One in three (34 per cent) of people in the UK workforce may have a mental health or wellbeing issue, according to a new PwC study.
Nearly a quarter (23 per cent) of 2,000 workers surveyed thought that their organisation did not treat wellbeing sufficiently seriously.
The results suggested that the strain on employee health is affecting their productivity, as two in five (39 per cent) said that they have had to take time off or reduce their responsibilities for health reasons.
Jo Salter, director in PwC’s people and organisations business, said: “It’s becoming increasingly important for organisations to provide employees with support for their emotional and physical health at work. Healthier and happier staff perform better, stay in their business longer and reduce costs and risks for organisations."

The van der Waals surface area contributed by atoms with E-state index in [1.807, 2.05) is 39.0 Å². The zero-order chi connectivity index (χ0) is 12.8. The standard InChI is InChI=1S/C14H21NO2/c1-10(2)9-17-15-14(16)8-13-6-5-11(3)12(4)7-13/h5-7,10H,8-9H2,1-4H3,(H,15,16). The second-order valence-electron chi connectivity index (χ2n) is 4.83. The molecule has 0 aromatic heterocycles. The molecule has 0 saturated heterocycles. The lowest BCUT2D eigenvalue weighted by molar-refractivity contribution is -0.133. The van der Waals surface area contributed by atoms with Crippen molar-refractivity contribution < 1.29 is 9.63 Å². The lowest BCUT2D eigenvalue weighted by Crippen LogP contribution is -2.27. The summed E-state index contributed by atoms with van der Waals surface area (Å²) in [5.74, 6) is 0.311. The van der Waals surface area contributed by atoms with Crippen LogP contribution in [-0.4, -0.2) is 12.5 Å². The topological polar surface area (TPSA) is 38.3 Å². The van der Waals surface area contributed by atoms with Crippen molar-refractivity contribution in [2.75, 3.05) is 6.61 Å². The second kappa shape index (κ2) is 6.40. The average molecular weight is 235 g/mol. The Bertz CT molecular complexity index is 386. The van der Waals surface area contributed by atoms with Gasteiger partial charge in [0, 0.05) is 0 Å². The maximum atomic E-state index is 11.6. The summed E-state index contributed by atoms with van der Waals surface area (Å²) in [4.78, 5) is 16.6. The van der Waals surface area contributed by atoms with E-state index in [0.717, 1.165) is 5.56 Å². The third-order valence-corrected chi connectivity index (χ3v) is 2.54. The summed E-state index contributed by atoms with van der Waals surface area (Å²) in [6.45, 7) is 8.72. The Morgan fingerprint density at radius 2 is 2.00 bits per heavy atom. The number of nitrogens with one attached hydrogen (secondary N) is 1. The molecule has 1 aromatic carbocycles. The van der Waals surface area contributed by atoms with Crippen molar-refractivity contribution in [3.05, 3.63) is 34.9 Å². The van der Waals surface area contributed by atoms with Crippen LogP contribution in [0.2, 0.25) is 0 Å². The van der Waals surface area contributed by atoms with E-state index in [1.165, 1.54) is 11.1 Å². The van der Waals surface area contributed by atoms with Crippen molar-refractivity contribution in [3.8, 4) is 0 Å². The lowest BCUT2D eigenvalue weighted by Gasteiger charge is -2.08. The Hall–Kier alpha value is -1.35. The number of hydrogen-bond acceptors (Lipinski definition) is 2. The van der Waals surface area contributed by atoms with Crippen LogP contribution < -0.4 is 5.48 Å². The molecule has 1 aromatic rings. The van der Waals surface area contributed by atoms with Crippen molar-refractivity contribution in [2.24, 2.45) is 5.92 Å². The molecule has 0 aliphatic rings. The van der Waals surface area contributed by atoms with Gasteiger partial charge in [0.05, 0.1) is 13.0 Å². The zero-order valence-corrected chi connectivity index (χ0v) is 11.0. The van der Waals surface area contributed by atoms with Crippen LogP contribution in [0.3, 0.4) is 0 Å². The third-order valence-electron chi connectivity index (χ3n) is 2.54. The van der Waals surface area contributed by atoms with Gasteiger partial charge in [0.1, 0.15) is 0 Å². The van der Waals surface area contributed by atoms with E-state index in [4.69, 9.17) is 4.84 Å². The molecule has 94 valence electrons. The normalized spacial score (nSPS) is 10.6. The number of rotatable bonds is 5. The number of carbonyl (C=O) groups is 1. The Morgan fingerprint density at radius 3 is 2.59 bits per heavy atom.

More than half (54 per cent) of the respondents worked for companies which do not offer health benefits such as counselling, health screening and subsidised gym memberships.
In fact, over half (55 per cent) of the UK workforce based in traditional offices don't do any form of exercise during the average working week, another report released yesterday by Smarter Working Initiative found.
The research, conducted by a group advocating flexible working, also found that 65 per cent of employees thought less strict working hours would help them to exercise more.
Jason Downes, founder of the Smarter Working Initiative said: “A workforce that knows their employer has their wellbeing in mind will always be more motivated as a result. Maintaining an open dialogue is key and enabling staff to work in an environment that best suits them will ensure that productivity always remains high.”